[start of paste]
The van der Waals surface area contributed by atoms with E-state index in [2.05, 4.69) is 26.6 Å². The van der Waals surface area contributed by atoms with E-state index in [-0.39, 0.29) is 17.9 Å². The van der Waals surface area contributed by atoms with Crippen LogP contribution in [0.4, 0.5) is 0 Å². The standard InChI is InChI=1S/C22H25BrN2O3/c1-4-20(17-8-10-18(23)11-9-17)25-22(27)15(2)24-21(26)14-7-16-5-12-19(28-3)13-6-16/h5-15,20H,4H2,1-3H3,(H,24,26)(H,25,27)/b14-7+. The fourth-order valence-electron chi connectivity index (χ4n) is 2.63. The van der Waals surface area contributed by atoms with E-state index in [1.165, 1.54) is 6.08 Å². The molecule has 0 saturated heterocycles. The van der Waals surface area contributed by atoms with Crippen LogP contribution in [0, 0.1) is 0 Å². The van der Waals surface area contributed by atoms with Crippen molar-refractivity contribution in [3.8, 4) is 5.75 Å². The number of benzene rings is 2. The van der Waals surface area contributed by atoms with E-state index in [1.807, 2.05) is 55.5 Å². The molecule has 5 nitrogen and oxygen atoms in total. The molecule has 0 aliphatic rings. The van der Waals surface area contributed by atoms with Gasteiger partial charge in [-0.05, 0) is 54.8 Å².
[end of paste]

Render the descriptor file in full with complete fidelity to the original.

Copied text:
The van der Waals surface area contributed by atoms with E-state index in [2.05, 4.69) is 26.6 Å². The van der Waals surface area contributed by atoms with E-state index in [-0.39, 0.29) is 17.9 Å². The van der Waals surface area contributed by atoms with Crippen LogP contribution in [0.4, 0.5) is 0 Å². The standard InChI is InChI=1S/C22H25BrN2O3/c1-4-20(17-8-10-18(23)11-9-17)25-22(27)15(2)24-21(26)14-7-16-5-12-19(28-3)13-6-16/h5-15,20H,4H2,1-3H3,(H,24,26)(H,25,27)/b14-7+. The fourth-order valence-electron chi connectivity index (χ4n) is 2.63. The van der Waals surface area contributed by atoms with E-state index in [1.165, 1.54) is 6.08 Å². The molecule has 0 saturated heterocycles. The van der Waals surface area contributed by atoms with Crippen LogP contribution in [0, 0.1) is 0 Å². The van der Waals surface area contributed by atoms with Crippen molar-refractivity contribution in [3.8, 4) is 5.75 Å². The number of benzene rings is 2. The van der Waals surface area contributed by atoms with E-state index in [1.807, 2.05) is 55.5 Å². The molecule has 5 nitrogen and oxygen atoms in total. The molecule has 0 aliphatic rings. The van der Waals surface area contributed by atoms with Gasteiger partial charge in [-0.05, 0) is 54.8 Å².